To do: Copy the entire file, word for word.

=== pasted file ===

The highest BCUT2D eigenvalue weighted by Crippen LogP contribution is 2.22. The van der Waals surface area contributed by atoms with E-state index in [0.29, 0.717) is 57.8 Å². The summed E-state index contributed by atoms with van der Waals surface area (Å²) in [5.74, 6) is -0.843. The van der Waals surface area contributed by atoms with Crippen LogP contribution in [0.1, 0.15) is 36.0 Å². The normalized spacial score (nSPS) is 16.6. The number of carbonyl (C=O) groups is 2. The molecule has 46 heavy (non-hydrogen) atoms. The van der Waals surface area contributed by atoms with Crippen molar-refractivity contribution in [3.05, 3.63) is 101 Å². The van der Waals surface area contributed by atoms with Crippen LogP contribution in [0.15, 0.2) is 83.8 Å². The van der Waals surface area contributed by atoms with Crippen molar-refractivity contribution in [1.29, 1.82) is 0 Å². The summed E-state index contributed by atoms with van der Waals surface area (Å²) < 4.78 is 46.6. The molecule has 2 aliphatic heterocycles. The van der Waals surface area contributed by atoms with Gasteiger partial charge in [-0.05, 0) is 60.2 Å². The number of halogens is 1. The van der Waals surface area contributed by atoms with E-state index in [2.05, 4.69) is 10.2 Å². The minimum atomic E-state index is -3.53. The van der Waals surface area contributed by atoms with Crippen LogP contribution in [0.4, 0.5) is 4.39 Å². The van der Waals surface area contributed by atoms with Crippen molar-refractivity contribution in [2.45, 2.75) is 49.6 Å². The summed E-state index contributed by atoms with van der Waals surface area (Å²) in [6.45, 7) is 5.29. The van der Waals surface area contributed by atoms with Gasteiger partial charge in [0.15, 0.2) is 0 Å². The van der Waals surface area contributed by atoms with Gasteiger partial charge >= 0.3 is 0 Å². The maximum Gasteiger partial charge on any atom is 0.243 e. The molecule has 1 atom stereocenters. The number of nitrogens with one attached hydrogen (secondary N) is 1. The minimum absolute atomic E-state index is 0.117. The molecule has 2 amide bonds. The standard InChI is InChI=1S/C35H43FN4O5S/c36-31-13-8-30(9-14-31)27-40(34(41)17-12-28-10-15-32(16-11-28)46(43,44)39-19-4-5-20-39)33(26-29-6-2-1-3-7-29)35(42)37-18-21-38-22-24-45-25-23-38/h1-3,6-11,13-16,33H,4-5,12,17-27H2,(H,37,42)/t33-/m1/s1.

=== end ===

The highest BCUT2D eigenvalue weighted by Crippen LogP contribution is 2.22. The van der Waals surface area contributed by atoms with E-state index in [0.29, 0.717) is 57.8 Å². The summed E-state index contributed by atoms with van der Waals surface area (Å²) in [5.74, 6) is -0.843. The van der Waals surface area contributed by atoms with Crippen LogP contribution in [0.1, 0.15) is 36.0 Å². The normalized spacial score (nSPS) is 16.6. The number of carbonyl (C=O) groups is 2. The molecule has 46 heavy (non-hydrogen) atoms. The van der Waals surface area contributed by atoms with Crippen molar-refractivity contribution in [3.05, 3.63) is 101 Å². The van der Waals surface area contributed by atoms with Crippen LogP contribution in [0.15, 0.2) is 83.8 Å². The van der Waals surface area contributed by atoms with Crippen molar-refractivity contribution in [1.29, 1.82) is 0 Å². The summed E-state index contributed by atoms with van der Waals surface area (Å²) < 4.78 is 46.6. The molecule has 2 aliphatic heterocycles. The van der Waals surface area contributed by atoms with Gasteiger partial charge in [-0.05, 0) is 60.2 Å². The number of halogens is 1. The van der Waals surface area contributed by atoms with E-state index in [2.05, 4.69) is 10.2 Å². The minimum atomic E-state index is -3.53. The van der Waals surface area contributed by atoms with Crippen LogP contribution in [0.4, 0.5) is 4.39 Å². The van der Waals surface area contributed by atoms with Crippen molar-refractivity contribution in [2.45, 2.75) is 49.6 Å². The summed E-state index contributed by atoms with van der Waals surface area (Å²) in [6.45, 7) is 5.29. The van der Waals surface area contributed by atoms with Gasteiger partial charge in [0.15, 0.2) is 0 Å². The van der Waals surface area contributed by atoms with Gasteiger partial charge >= 0.3 is 0 Å². The maximum Gasteiger partial charge on any atom is 0.243 e. The molecule has 1 atom stereocenters. The number of nitrogens with one attached hydrogen (secondary N) is 1. The minimum absolute atomic E-state index is 0.117. The molecule has 2 amide bonds. The standard InChI is InChI=1S/C35H43FN4O5S/c36-31-13-8-30(9-14-31)27-40(34(41)17-12-28-10-15-32(16-11-28)46(43,44)39-19-4-5-20-39)33(26-29-6-2-1-3-7-29)35(42)37-18-21-38-22-24-45-25-23-38/h1-3,6-11,13-16,33H,4-5,12,17-27H2,(H,37,42)/t33-/m1/s1.